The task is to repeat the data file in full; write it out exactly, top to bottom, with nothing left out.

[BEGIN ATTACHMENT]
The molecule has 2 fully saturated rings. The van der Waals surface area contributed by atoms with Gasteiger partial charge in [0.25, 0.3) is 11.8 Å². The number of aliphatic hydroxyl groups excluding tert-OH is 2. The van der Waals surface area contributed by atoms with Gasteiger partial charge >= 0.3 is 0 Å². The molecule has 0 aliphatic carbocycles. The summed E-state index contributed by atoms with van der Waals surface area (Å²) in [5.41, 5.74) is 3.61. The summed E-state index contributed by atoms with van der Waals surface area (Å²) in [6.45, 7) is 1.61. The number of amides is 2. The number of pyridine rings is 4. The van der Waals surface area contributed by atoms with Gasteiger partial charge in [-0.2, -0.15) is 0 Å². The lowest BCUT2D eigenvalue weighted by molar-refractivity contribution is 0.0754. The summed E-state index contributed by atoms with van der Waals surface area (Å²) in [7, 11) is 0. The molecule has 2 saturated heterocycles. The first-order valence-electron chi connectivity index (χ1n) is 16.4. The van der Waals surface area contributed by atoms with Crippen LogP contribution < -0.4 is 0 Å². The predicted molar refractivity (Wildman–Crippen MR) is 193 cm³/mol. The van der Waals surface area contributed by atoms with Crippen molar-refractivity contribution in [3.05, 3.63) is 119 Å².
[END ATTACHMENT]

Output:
The molecule has 2 fully saturated rings. The van der Waals surface area contributed by atoms with Gasteiger partial charge in [0.25, 0.3) is 11.8 Å². The number of aliphatic hydroxyl groups excluding tert-OH is 2. The van der Waals surface area contributed by atoms with Gasteiger partial charge >= 0.3 is 0 Å². The molecule has 0 aliphatic carbocycles. The summed E-state index contributed by atoms with van der Waals surface area (Å²) in [5.41, 5.74) is 3.61. The summed E-state index contributed by atoms with van der Waals surface area (Å²) in [6.45, 7) is 1.61. The number of amides is 2. The number of pyridine rings is 4. The van der Waals surface area contributed by atoms with Gasteiger partial charge in [-0.2, -0.15) is 0 Å². The lowest BCUT2D eigenvalue weighted by molar-refractivity contribution is 0.0754. The summed E-state index contributed by atoms with van der Waals surface area (Å²) in [7, 11) is 0. The molecule has 2 saturated heterocycles. The first-order valence-electron chi connectivity index (χ1n) is 16.4. The van der Waals surface area contributed by atoms with Crippen LogP contribution < -0.4 is 0 Å². The predicted molar refractivity (Wildman–Crippen MR) is 193 cm³/mol. The van der Waals surface area contributed by atoms with Crippen molar-refractivity contribution in [3.05, 3.63) is 119 Å².